In the case of purgatory, he understands it as purifying not salvific, which I think is what many Protestants misunderstand (and why he thinks Protestants were right to condemn it in the 16th century because the Catholic teaching had moved from teaching a purifying purgatory to a retributive purgatory that was mostly concerned with torture.)
I wonder what we lose when we too quickly reject those that believe differently from us. I know there are a small group of Evangelicals that reject Lewis, but the vast majority seem to be willing to learn from Lewis in spite of a few beliefs that are outside the Evangelical mainstream.
I just wish that more within conservative Evangelicalism understood that when they cut themselves off from other streams of Christianity they cut off some of the life of the church (or to use another metaphor, they are cutting of their limb of the body from contact with the rest of the body.)
At the same time, orthodox beliefs are important. I read an article at Books and Culture last week about the changing popularity of Jazz. At one point Jazz was pop music. But as Jazz continued to evolve and the length of records extended, long improvised solos became not only part of the live show, but part of the recordings too. The point that I knew, but was emphasized again, was that if you don’t know the standards, then the improvised solos and variations don’t make sense. Jazz has become a specialized music in part because culture stopped knowing the standards by which they could understand the improvisation.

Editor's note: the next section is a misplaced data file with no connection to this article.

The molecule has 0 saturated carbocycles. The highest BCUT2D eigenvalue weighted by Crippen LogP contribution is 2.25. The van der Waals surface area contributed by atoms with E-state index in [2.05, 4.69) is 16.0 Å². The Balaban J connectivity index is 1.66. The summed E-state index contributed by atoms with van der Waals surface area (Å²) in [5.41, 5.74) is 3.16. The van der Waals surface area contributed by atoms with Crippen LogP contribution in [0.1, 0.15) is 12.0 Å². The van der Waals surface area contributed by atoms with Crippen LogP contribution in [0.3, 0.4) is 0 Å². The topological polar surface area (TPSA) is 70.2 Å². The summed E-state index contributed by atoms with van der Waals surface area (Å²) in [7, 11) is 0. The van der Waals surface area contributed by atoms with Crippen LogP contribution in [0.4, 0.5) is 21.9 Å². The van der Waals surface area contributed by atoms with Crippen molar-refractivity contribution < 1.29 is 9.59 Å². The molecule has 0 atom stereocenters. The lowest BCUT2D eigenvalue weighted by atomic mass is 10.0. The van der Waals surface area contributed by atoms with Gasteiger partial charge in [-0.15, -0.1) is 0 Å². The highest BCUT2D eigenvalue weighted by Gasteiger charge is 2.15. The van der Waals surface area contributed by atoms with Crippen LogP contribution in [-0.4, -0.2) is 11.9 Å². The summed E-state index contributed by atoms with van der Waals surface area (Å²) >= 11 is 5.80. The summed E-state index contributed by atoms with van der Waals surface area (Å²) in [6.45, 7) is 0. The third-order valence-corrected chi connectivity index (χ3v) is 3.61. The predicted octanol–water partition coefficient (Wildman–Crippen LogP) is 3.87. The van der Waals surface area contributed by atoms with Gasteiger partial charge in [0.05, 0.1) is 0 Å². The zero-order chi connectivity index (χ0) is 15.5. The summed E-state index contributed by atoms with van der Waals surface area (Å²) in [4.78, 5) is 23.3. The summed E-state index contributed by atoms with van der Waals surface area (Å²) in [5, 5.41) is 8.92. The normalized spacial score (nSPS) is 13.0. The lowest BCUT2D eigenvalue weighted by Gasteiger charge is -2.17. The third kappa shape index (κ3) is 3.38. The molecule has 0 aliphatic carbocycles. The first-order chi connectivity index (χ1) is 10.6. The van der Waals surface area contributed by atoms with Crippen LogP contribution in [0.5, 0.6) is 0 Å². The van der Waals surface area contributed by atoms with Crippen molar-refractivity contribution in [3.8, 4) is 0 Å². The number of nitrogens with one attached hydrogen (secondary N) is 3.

So one response the an increase in variation on orthodox beliefs is to reject that variations (improvisation). But I think the better response is to allow and encourage the improvisation, but make knowledge of the standards a greater part of Christianity. There is a movement in Evangelicalism toward greater embrace of the Creeds that I fully support. Two of the parts of the Anglican worship that I would like to see embraced more in the Evangelical worship is the confession, where we jointly say we are all sinners, and the recitation of the Apostle’s Creed, where we all affirm what the historic church has believed. When we start from there, we know that we are part of a church that in spite of changes in culture and variation of belief, has affirmed the same basic orthodoxy from its inception.
The other necessary part of fixing this (I am not sure crisis is the right word) is to increase understanding of church history and where Evangelicals fit into the broader church. In the particular case I am referencing, two things were responsible for the ‘farewelling’. Both of which have long been part of orthodox Christianity, in fact if anything, the rejection of those two ideas is the more likely to be the variety of orthodoxy. But because of a lack of understanding of Christian history that is unknown and the stream of conservative Evangelicalism believes that their beliefs are the ones that have always been held by the church. (They are wrong, but it is about historical ignorance more than theology I believe.)
By the way, if you really want to know the details of what has ticked me off so much, email me (link above) and I will tell you. The article that started this all takes their quotes wildly out of context and I think really is doing journalistic malpractice. So I am not linking here or commenting directly.
Letters to Malcolm Purchase Links: Paperback, Kindle Edition, Audible.com Audiobook – This is a KindleUnlimited Book — Audiobook is discounted to $3.99 with purchase of Kindle Book (or if you have Kindle Unlimited)